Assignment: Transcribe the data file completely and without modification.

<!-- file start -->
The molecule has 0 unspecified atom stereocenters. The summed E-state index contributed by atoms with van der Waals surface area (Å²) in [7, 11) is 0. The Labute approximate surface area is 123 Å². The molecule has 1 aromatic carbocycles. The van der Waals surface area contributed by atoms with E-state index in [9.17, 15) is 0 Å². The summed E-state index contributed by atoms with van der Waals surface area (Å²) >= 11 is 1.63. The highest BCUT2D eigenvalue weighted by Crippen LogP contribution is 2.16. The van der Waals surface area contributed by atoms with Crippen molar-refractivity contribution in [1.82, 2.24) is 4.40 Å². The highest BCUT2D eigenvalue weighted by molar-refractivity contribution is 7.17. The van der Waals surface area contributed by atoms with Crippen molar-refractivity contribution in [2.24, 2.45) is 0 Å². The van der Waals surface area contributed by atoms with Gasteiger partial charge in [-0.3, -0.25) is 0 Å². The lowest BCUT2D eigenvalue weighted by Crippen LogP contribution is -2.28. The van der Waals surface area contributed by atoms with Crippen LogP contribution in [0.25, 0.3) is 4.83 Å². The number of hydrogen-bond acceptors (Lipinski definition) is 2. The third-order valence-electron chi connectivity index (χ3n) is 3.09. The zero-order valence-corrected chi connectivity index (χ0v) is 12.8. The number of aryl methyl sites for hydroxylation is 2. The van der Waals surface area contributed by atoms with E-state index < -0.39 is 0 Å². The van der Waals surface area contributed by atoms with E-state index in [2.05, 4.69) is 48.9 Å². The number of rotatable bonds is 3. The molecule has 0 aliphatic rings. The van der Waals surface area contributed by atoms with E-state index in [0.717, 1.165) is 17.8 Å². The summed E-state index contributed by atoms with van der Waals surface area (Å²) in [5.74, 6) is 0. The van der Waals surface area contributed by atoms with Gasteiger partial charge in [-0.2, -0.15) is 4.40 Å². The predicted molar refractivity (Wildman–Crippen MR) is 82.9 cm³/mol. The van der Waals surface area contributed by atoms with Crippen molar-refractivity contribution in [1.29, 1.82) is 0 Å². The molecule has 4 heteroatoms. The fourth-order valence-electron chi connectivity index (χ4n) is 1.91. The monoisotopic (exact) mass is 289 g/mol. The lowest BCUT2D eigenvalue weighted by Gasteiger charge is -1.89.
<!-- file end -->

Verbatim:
The molecule has 0 unspecified atom stereocenters. The summed E-state index contributed by atoms with van der Waals surface area (Å²) in [7, 11) is 0. The Labute approximate surface area is 123 Å². The molecule has 1 aromatic carbocycles. The van der Waals surface area contributed by atoms with E-state index in [9.17, 15) is 0 Å². The summed E-state index contributed by atoms with van der Waals surface area (Å²) >= 11 is 1.63. The highest BCUT2D eigenvalue weighted by Crippen LogP contribution is 2.16. The van der Waals surface area contributed by atoms with Crippen molar-refractivity contribution in [1.82, 2.24) is 4.40 Å². The highest BCUT2D eigenvalue weighted by molar-refractivity contribution is 7.17. The van der Waals surface area contributed by atoms with Crippen molar-refractivity contribution in [2.24, 2.45) is 0 Å². The van der Waals surface area contributed by atoms with Gasteiger partial charge in [-0.3, -0.25) is 0 Å². The lowest BCUT2D eigenvalue weighted by Crippen LogP contribution is -2.28. The van der Waals surface area contributed by atoms with Crippen LogP contribution in [0.25, 0.3) is 4.83 Å². The number of hydrogen-bond acceptors (Lipinski definition) is 2. The third-order valence-electron chi connectivity index (χ3n) is 3.09. The zero-order valence-corrected chi connectivity index (χ0v) is 12.8. The number of aryl methyl sites for hydroxylation is 2. The van der Waals surface area contributed by atoms with E-state index < -0.39 is 0 Å². The van der Waals surface area contributed by atoms with E-state index in [2.05, 4.69) is 48.9 Å². The number of rotatable bonds is 3. The molecule has 0 aliphatic rings. The van der Waals surface area contributed by atoms with E-state index in [0.717, 1.165) is 17.8 Å². The summed E-state index contributed by atoms with van der Waals surface area (Å²) in [5.74, 6) is 0. The van der Waals surface area contributed by atoms with Gasteiger partial charge in [-0.2, -0.15) is 4.40 Å². The predicted molar refractivity (Wildman–Crippen MR) is 82.9 cm³/mol. The van der Waals surface area contributed by atoms with Crippen molar-refractivity contribution in [1.29, 1.82) is 0 Å². The molecule has 4 heteroatoms. The fourth-order valence-electron chi connectivity index (χ4n) is 1.91. The monoisotopic (exact) mass is 289 g/mol. The lowest BCUT2D eigenvalue weighted by Gasteiger charge is -1.89.